You may see a lot of articles when you search for the term 100 percent LTV home equity loan (HEL). But, when you click through, you find that they just say you can’t get one. This article explains that there are ways to get the financing you need, and where to look.
LTV stands for loan–to–value ratio. That’s the percentage of the current market value of the property you wish to finance. So a 100 percent LTV loan is one that allows you to borrow a total of 100 percent of your property value.
When you already have a mortgage against your home, and you want to borrow additional cash, you might take out a home equity loan. It’s also called a “second mortgage” because you still have your first mortgage.
Suppose that your home is worth $150,000, and your mortgage balance is $100,000. A 100 LTV home equity loan would give you $50,000 in cash. Your loan balances would equal your property value.
To know how much you can borrow and the LTV that represents, you first need to know how much your home is worth. You can get an idea in various ways:
Understand that this is a rough estimate. Your lender will almost certainly require an appraisal to come up with your property value. Also, understand that most lenders will not lend against more than 80 or 90 percent of your property value.
You may think your chances of finding a 100 LTV home equity loan are roughly similar to your glimpsing a unicorn or a squadron of flying pigs. But they’re a bit better than that. Not much, but a bit.
When, in , The Mortgage Reports did a search for lenders that were offering a 100 LTV home equity loan, we found two within a few minutes. KeyBank and Bank of Oklahoma. Both are in the Federal Deposit Insurance Corporation’s database of banks.
And one of them says it offers its product with “no closing costs.” (Those two links worked at the time of writing but the lenders may have changed the offers or discontinued them by the time you click through. Search for alternatives.)
Two swallows do not a summer make. And the Federal Trade Commission advises, “The amount that you can borrow usually is limited to 85 percent of the equity in your home.”
Just because a bank advertises a product, that doesn’t necessarily mean many consumers will qualify. From a lender’s point of view, a 100 LTV home equity loan represents a pile of risk. If home prices fall even a bit, the lender is likely to lose if it has to foreclose on the loan.
If you can’t get approved for a 100 LTV home equity loan, or the deal you’re offered is too expensive, don’t give up. Depending on your needs and circumstances, and what you’ll spend the money on, there may be alternatives:
Personal loans – Personal loans are great because they are not tied to the property at all. That means you can have very little equity in the home – or no equity at all – and still be approved. Loan amounts go up to $100,000, and approval happens much faster than with home equity loans.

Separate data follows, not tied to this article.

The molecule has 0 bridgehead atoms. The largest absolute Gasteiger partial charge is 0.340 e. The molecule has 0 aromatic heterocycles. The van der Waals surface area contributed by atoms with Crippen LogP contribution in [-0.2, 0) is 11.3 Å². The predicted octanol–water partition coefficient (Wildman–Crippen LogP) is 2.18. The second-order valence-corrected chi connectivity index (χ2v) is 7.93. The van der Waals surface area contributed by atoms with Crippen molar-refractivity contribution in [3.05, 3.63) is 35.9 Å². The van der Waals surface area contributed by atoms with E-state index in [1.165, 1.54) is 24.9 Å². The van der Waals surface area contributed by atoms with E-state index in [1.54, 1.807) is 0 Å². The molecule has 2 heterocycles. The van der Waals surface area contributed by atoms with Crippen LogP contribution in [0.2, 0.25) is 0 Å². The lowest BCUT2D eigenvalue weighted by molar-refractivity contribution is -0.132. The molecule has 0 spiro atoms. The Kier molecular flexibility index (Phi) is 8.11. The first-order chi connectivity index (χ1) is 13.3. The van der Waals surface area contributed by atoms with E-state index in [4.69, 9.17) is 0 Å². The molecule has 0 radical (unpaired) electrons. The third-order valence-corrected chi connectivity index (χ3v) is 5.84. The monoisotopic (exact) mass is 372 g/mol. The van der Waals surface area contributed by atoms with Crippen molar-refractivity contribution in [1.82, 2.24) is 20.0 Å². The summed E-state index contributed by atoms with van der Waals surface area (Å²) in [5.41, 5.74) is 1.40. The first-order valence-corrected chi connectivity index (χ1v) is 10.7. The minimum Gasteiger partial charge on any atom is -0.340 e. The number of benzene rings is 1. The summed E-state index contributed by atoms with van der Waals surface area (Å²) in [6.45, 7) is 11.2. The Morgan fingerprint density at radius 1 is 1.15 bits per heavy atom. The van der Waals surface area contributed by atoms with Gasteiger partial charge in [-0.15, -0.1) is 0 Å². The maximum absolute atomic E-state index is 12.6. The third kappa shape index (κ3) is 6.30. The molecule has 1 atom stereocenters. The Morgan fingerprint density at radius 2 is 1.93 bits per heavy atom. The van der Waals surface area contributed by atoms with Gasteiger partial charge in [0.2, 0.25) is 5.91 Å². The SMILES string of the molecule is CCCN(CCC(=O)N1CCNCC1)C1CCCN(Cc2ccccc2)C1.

FHA 203(k) program for home improvements – This refinance uses the projected value of your home after you’ve made improvements as the basis for your LTV
VA cash-out loans – The Veterans Administration allows 100 percent cash–out refinancing. To be eligible, you must be a service member, a veteran or in a qualifying group (e.g. a widow or widower of someone eligible)
Reverse mortgages (a.k.a. home equity conversion mortgage or HECM) – Homeowners 62 and up can access their equity in this novel way. One of these provides a monthly income for as long as you live in your home. Over time, you may even get more than the property’s value. And you never have to make payments
Shared appreciation agreements – these allow you to borrow against your future home equity. For instance, you might borrow $10,000 against your $100,000 house, while agreeing to repay the loan balance plus 25 percent of any property value increase in, say, five years. (It’s all negotiable.) If your home value goes up by $12,000, you’ll repay $13,000.
Each of these comes with its own pros and cons. You can only use an FHA 203(k) loan for a set list of home improvements. You may not be eligible for a VA loan or reverse mortgage – and one may not suit you if you are. And a shared appreciation agreement means you’re signing away a share in what’s probably your biggest asset.
Still, it’s important to explore all your options before you finally choose your form of borrowing. After all, you’re putting your home on the line. And that’s a process into which it’s worth investing some time for thinking and researching.
The information contained on The Mortgage Reports website is for informational purposes only and is not an advertisement for products offered by Full Beaker. The views and opinions expressed herein are those of the author and do not reflect the policy or position of Full Beaker, its officers, parent, or affiliates.
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